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The Maths of Pasta
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The Maths of Pasta

A meeting with George L. Legendre, the man with a mathematical knowledge and intimate understanding of pasta

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If your friend turned to you and said "let's do pasta" you might respond by telling them to boil the water or by asking what sauce to prepare. But when George L. Legendre's friend said "lets do pasta" late one evening - the phrase took on a whole new meaning.

George is an architect and what his Italian friend Marco was offering was a new topic for him to analyze, a new angle for him to apply his mathematical knowledge,  a new way to focus on something less conventional. Not buildings, structural analysis or the perfect maths required to build an arch - but plain and simple pasta.

For the next two years that's exactly what George did - first he collected as many commercially available pasta shapes as possible, 92. Then he began the long process of analysing all the shapes in an attempt to find unity, formulas and ways to express this Italian staple mathematically. No mean feat and something that sounds meaningless until you see the results.

"My office is a bit different, we are architects, we're designing and building but we don't start by sketching ideas with pen and pencil, instead we're working with mathematics. It's another form of architecture but more technical and contemporary - so when Marco said 'lets do pasta' - what he meant is why don't you use the first hand knowledge you have to do something a lot of people can relate to," George explained.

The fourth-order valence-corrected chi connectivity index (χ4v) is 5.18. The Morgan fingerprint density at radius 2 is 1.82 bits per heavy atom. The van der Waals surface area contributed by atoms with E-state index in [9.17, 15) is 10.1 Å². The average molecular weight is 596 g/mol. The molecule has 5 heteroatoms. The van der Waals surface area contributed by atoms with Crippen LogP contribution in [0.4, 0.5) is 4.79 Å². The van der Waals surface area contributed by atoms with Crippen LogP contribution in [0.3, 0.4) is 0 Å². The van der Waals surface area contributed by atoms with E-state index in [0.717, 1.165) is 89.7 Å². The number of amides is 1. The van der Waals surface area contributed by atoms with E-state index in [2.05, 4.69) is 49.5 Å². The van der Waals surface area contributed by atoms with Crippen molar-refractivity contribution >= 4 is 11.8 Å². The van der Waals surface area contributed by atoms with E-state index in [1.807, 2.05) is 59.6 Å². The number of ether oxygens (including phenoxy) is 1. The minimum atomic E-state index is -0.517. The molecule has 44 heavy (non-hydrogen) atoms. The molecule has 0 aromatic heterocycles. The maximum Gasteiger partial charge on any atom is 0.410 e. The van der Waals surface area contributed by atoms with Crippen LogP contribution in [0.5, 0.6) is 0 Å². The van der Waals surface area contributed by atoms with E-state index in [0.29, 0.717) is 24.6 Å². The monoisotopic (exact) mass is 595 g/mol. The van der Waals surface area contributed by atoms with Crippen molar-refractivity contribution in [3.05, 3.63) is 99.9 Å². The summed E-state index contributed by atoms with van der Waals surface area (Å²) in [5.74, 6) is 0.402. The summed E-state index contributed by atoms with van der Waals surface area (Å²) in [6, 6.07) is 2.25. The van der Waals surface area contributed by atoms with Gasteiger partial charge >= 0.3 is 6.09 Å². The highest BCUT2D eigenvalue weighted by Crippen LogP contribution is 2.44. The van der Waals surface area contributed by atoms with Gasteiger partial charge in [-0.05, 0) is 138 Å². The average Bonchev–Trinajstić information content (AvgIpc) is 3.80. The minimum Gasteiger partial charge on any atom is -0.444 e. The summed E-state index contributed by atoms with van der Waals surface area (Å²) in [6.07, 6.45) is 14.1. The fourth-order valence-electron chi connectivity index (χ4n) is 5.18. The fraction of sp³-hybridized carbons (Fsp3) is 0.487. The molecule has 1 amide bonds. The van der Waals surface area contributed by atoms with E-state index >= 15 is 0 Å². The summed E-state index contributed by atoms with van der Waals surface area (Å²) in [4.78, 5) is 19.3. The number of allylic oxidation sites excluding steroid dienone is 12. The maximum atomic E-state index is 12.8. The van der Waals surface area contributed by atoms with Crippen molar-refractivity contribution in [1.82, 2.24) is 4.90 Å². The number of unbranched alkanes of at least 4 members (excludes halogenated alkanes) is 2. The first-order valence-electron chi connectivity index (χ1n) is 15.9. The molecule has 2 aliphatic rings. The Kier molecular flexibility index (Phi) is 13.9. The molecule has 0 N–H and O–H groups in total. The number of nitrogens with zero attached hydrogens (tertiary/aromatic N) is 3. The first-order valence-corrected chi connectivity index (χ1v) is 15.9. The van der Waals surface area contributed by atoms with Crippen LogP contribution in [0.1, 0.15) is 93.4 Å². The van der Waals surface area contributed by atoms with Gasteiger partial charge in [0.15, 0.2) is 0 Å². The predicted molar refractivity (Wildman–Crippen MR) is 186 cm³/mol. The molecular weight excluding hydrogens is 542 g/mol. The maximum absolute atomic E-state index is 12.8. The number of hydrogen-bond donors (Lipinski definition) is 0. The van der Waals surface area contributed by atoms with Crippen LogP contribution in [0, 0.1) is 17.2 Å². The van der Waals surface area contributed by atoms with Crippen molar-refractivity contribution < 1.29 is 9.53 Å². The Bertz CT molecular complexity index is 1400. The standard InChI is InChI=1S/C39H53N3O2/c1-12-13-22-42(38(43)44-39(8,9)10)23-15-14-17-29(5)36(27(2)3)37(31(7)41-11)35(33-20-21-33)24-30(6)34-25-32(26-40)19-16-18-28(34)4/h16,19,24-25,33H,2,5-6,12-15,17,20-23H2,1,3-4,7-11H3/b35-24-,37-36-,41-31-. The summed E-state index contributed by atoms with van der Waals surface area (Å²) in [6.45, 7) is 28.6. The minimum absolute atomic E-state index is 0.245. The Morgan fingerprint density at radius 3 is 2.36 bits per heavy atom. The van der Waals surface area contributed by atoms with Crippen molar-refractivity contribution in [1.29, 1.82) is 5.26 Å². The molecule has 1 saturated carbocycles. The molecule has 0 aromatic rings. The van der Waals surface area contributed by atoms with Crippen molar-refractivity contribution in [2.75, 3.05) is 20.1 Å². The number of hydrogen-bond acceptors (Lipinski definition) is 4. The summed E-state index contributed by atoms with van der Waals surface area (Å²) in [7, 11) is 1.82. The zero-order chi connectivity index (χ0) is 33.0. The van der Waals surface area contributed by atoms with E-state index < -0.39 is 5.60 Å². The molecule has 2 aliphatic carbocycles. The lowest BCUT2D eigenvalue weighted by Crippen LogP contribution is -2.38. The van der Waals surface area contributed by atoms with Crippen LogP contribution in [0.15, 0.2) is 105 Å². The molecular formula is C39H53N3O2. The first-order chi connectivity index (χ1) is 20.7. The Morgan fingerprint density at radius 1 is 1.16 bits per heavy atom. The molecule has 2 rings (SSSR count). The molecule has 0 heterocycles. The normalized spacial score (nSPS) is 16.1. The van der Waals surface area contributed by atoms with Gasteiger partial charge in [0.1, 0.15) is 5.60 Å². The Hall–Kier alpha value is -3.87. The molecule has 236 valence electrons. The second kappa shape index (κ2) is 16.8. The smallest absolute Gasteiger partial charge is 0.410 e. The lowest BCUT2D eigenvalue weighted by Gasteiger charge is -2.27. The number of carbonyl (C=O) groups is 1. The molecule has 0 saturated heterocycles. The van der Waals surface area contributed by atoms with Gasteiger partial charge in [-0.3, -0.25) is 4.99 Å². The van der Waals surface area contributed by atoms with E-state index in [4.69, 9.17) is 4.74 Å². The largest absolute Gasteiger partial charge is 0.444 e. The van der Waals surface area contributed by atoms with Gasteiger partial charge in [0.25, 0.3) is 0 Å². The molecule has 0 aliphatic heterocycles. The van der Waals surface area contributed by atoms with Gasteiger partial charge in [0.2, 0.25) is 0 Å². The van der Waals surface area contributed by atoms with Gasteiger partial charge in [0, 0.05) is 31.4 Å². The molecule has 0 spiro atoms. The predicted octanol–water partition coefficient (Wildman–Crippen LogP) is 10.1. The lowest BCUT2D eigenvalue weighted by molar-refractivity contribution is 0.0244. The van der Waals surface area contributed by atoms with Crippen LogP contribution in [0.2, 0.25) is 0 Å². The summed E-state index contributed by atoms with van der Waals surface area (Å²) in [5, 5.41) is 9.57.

And that's exactly what George did in his book Pasta by Design - the biggest visual and detailed collection of pasta shapes ever published, a triumph of design, mathematics and a project that's led to some interesting discoveries.

As George explained: "What's really odd about the 92 shapes of pasta is that we covered this whole range but yet all the pasta shapes use just two basic functions. These functions are found in all pasta and they're enough to describe all the shapes in any combination. It's still surprising how elementally these functions can be applied to pasta."

Using the mathematical functions mentioned above, George was able to write formulas that conveyed each pasta's shape. These formulas can then be fed into a computer which processes the data and presents perfect renderings of each pasta's individual shape. A sort of food, meets art and maths concept and one that's proven to be more popular than George first imagined: "The attention, interest and passion that anything food related generates is unbelievable. If you want to do something mainstream you better deal with noodles."

George sees the fun side of the book but he's also set out and achieved an artistic project. He's examined and presented pasta in a new light and created a book that makes people ponder pasta a little deeper than usual, perhaps a little deeper than anyone needs to go, but nevertheless a book that hammers home the ashthetic beauty and simple foundation of pasta.... And does George have a favorite?

"Fusilli by my wife in a sausage sauce is amazing." But mathematically? "The most shapely pasta you can encounter is trenne and the other extremes of the scale the only pasta that actually stands out is fagottini. If you look at it - it's a dumpling - you pinch a square piece of dough and fill it and when you model it it's this beatiuful shape - it's quite intense, looking at the functions it's probably the most unusual and the most rewarding pasta mathematically."

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